No Such Thing as Ideal Prep
Like most middle-aged Americans with teenage kids, life can be quite full. Balancing family, work and getting in some exercise can be quite a challenge.
Over the last year, our publishing business has gotten increasingly more busy (a good thing), but has left me with less time to fine tune my training (a bad thing).
As I wrapped up the 2015 race season and looked forward to the 2016 Du Nats, I realized that I need to tweak some things.
My first issue was that despite a reasonable training schedule, I was still about 10 pounds over my ideal weight. The issue, as it usually is with weight, was my diet. Busyness means eating on the go and not processing all my dietary decisions (not to mention a lot of processed food).
To start the year right and get my weight headed in the direction I wanted, I went on a fairly extreme detox diet whereby I cut out sugar, alcohol, dairy, gluten, coffee and soy for six weeks. I immediately started losing weight to the tune of 2-3 pounds a week. After six weeks, I was a spry 15 pounds lighter.
My first race of the year was the Los Angeles Marathon on Valentine’s Day. My life schedule made long runs imprudent. My longest training run was 12.8 miles. Nevertheless, I ran fourteen minutes faster than my last marathon despite the fact that I’m 11 years older (44 now).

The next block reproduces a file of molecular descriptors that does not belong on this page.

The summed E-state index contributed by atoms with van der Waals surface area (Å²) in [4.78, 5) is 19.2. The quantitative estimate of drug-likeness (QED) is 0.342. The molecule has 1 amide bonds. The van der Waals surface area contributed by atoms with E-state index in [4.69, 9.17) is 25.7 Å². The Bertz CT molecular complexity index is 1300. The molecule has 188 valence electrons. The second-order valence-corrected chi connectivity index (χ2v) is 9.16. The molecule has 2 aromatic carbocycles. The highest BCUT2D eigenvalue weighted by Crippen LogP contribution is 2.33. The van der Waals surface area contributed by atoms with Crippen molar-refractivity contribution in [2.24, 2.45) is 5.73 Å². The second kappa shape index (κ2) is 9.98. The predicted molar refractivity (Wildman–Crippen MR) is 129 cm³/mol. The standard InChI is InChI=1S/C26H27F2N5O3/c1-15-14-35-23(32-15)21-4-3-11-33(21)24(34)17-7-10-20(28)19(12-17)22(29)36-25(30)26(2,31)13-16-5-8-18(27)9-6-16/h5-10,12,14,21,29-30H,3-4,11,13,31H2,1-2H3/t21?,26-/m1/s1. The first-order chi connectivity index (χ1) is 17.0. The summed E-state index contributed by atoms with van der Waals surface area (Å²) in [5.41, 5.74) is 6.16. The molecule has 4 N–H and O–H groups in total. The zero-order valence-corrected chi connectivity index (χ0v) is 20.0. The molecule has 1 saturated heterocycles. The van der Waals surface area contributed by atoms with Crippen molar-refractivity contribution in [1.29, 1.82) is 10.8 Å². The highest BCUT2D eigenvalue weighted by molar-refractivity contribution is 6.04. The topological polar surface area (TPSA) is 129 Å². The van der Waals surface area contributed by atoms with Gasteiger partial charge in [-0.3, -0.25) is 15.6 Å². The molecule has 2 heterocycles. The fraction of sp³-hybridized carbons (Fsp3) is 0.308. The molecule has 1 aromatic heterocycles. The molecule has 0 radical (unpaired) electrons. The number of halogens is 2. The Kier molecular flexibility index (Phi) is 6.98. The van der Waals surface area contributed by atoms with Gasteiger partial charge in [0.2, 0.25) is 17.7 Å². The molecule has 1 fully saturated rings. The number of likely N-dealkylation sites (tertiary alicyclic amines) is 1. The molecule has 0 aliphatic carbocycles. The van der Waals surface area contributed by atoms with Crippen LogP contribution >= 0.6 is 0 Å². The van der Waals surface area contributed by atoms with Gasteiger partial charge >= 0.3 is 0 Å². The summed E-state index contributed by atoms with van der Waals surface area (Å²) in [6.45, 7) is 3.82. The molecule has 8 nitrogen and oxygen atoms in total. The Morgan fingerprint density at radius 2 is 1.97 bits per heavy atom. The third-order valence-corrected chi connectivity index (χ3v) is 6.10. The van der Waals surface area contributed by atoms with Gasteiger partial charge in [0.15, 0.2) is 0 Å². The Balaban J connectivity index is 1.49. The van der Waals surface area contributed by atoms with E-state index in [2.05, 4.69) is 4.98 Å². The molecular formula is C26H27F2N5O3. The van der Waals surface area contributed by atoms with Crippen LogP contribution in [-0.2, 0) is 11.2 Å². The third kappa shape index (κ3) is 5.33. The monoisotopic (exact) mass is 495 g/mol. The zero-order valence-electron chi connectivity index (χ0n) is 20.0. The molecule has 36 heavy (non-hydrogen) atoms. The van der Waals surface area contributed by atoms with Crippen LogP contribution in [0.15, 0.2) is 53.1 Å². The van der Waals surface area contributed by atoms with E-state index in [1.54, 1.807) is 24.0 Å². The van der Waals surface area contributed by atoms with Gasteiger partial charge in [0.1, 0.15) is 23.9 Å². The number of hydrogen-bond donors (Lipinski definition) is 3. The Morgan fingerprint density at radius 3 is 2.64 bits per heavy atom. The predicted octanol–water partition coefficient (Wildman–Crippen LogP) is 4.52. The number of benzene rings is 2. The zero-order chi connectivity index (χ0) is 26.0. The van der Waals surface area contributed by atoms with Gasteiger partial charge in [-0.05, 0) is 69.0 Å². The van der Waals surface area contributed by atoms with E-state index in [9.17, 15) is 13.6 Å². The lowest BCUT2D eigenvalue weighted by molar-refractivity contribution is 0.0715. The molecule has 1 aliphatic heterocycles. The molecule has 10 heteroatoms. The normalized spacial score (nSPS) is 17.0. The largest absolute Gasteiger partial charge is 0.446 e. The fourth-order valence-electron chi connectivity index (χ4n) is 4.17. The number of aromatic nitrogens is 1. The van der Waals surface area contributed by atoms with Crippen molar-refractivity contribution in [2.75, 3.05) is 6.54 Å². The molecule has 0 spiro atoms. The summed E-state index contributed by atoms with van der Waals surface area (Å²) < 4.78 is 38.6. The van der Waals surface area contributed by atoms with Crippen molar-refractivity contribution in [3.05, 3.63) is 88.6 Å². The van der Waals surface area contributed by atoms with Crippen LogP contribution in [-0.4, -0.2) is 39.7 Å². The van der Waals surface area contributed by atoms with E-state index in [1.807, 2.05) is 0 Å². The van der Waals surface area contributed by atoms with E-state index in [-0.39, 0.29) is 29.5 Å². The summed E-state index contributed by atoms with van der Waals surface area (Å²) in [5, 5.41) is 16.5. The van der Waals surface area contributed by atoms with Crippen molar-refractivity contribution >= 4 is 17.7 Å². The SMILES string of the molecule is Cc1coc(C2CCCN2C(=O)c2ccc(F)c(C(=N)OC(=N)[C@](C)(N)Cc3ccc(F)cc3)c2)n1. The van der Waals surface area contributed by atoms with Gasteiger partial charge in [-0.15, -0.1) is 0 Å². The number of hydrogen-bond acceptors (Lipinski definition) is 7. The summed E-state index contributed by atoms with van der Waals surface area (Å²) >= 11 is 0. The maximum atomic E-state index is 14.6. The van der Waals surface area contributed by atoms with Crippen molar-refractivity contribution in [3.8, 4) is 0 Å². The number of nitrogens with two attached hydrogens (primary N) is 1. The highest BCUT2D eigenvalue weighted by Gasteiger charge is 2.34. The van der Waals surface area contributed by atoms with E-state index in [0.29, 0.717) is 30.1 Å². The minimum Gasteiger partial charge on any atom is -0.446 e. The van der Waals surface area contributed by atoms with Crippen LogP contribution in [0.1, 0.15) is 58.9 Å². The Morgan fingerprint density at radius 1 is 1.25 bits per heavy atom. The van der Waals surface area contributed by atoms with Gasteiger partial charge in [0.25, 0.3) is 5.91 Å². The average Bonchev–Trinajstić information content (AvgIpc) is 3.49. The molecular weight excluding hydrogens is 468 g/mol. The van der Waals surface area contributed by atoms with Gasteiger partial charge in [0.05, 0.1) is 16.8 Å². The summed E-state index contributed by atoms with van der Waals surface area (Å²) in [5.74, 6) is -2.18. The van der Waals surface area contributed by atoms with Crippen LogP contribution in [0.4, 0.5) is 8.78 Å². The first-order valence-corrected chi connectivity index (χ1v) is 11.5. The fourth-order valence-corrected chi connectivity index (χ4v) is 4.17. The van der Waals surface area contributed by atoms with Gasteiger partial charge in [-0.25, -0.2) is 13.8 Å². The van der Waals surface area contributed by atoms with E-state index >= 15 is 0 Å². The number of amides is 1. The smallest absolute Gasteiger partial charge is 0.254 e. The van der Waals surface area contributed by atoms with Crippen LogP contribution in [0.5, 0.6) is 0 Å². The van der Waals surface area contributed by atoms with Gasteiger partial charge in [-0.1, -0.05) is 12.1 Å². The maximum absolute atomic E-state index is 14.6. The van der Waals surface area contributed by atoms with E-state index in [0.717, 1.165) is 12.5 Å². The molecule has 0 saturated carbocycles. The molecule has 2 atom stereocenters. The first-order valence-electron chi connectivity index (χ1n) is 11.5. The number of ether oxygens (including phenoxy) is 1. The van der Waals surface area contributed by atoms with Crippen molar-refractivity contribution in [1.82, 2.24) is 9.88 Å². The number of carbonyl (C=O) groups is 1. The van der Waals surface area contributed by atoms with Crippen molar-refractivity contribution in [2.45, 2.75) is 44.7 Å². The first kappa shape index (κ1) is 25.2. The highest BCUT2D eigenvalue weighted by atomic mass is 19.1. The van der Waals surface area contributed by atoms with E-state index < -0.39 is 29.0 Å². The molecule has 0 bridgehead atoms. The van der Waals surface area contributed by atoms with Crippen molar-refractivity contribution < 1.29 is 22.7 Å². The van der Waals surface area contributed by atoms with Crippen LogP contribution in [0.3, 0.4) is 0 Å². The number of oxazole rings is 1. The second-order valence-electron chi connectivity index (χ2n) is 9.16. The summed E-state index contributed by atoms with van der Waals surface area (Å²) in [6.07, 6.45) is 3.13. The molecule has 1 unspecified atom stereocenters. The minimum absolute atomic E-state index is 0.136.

The secret was consistency plus double run days (a strategy developed by my coach Kevin Everett). I was amazed at my progress simply by getting in a short and sweet 30-40 minute run most days and sprinkling in two of those runs in a day, once or twice a week. As I approached, the marathon, we did need to get in a few days where the two runs totaled 18-22 miles. But the run in the morning then run in the evening, worked so much better on my body and my family-work life schedule.
Illness Brings Healing
As I have gotten older, I’ve learned the increasing importance of listening to my body, which is a learning I still ignore a lot. Coming off the marathon, I was excited to ramp up my training for Duathlon Nationals. I started to experience IT band and hip flexor issues.
I went to physical therapy and a masseuse with limited improvement. Then unexpectedly I got hit with the flu and had 103 degree fever for six days in a row. The entire thing knocked me out for three weeks. I was very depressed and frustrated that I had lost fitness and was way behind in my prep for Duathlon Nationals.
As I slowly returned to running, I realized my IT band and hip flexor issues were gone. As I’ve ramped up my training, they’ve stayed away and I’ve had a stellar spring with some strong performances.
Sometimes good comes from that which we think is bad.
Can’t Do Everything Right All the Time
A quick review of the year to date for me is bundle of good and bad. Weight loss and a strong marathon, but illness and travel and missed training. But the balance is way to the positive than the negative, even though in the moment it feels like a constant challenge.
This wide brush look back convinces me all the more of the art of realizing good training doesn’t mean doing everything right all the time. It’s about doing what you can as smart as you can and gaining ground by giving up on “nailing it.” As I learned from my flu, a less than ideal scenario can actually produce improvement in ways not previously understood.
Going with the flow is more enjoyable and peaceful than fighting it and at the end of the day, it may be a more sound training program than trying to get everything right.
Mark L. Russell is the CEO of Elevate Publishing. He lives in Boise, Idaho, with his wife, Laurie, and their two very active teenage kids and a hoard of live animals.
Visit the 2016 USA Triathlon Duathlon National Championships event page for more coverage.